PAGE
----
If you missed Dr. Dunscomb’s presentation or would like to hear it again, check-out the podcast of the program on KSKA by clicking here.
Paul Dunscomb is Professor of East Asian History at the University of Alaska Anchorage and was founding Director of the UAA Confucius Institute. He has a BS from Ithaca College in TV/Radio, an MA from the University at Albany in History and a Ph.D. in History from the University of Kansas.
His research interests range widely over modern Japanese history and his work has appeared in the Journal of Japanese Studies, East-West Connections and Education About Asia. His book, Japan’s Siberian Intervention, 1918-1922, A Great Disobedience Against the People, described by the Journal of Japanese Studies as “clearly the standard work on the subject,” came out in February 2011 and has been nominated for the Association for Asian Studies John Whitney Hall Prize for best book on Japan to come out that year.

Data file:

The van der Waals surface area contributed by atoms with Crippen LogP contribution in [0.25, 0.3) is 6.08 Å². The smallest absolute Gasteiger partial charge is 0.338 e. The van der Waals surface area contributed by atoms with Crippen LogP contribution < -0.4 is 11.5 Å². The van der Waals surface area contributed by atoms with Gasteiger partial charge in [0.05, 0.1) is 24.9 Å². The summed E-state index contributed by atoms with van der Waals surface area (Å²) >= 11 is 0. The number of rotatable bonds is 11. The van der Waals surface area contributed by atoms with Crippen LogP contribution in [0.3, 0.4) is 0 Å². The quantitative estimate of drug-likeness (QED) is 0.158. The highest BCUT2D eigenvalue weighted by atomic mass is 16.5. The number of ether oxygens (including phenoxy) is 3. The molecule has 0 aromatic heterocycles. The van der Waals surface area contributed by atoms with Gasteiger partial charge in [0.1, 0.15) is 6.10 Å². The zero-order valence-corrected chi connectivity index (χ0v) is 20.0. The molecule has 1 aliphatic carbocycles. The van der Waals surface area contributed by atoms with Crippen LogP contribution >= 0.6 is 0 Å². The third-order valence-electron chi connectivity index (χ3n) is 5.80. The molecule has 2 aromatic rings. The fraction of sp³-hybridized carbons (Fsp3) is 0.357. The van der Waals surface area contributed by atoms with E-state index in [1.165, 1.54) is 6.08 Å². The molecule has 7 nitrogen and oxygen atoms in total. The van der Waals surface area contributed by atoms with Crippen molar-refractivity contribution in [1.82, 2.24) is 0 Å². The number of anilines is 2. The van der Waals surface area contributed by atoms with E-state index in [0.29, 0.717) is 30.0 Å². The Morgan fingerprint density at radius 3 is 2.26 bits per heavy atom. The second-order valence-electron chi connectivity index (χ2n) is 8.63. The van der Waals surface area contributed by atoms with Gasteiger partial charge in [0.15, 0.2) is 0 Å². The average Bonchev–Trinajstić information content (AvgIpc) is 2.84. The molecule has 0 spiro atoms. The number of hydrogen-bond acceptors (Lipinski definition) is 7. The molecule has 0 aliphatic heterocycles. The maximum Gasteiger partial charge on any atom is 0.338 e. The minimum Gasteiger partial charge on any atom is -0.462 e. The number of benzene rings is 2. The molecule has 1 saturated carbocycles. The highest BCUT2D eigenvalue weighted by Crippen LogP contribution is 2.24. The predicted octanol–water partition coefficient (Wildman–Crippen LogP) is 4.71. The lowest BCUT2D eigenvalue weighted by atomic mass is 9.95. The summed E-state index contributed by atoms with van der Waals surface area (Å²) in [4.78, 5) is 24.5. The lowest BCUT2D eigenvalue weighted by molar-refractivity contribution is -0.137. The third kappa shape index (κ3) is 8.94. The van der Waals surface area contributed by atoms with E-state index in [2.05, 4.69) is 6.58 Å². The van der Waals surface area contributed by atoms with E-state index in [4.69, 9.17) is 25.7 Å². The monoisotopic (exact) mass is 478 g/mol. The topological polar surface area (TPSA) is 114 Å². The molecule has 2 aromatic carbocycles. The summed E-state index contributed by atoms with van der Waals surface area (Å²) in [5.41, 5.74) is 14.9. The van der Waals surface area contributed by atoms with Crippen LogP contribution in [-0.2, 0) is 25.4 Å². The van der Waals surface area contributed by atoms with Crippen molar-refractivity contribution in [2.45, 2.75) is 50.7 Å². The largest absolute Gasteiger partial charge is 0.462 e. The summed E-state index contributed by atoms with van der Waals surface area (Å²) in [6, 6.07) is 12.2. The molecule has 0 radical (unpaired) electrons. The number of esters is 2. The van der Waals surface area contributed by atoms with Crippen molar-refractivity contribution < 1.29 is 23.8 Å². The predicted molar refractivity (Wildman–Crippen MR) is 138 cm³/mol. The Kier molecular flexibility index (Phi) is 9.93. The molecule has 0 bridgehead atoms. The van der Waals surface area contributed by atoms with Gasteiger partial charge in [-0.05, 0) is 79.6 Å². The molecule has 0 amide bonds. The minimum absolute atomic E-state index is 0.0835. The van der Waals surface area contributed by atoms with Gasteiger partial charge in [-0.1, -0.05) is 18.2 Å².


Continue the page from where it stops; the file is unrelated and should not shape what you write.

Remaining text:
Since then he has transitioned to more recent Japanese history, including “Images of What Never Was to Suggest What Might Be: Japanese popular culture and Japaneseness,” a chapter in an edited volume whose title is still not decided but should be appearing from SUNY Albany press this year.
His next proposed book will examine The Crisis in Japanese Professional Baseball of 2004 but for our purposes we should note that he is in the final stage of completing a pamphlet for the Association for Asian Studies’ Key Issues in Asian Studies series on Japan Since 1945.
He has spoken to the council several times to discuss matters relating to East Asia.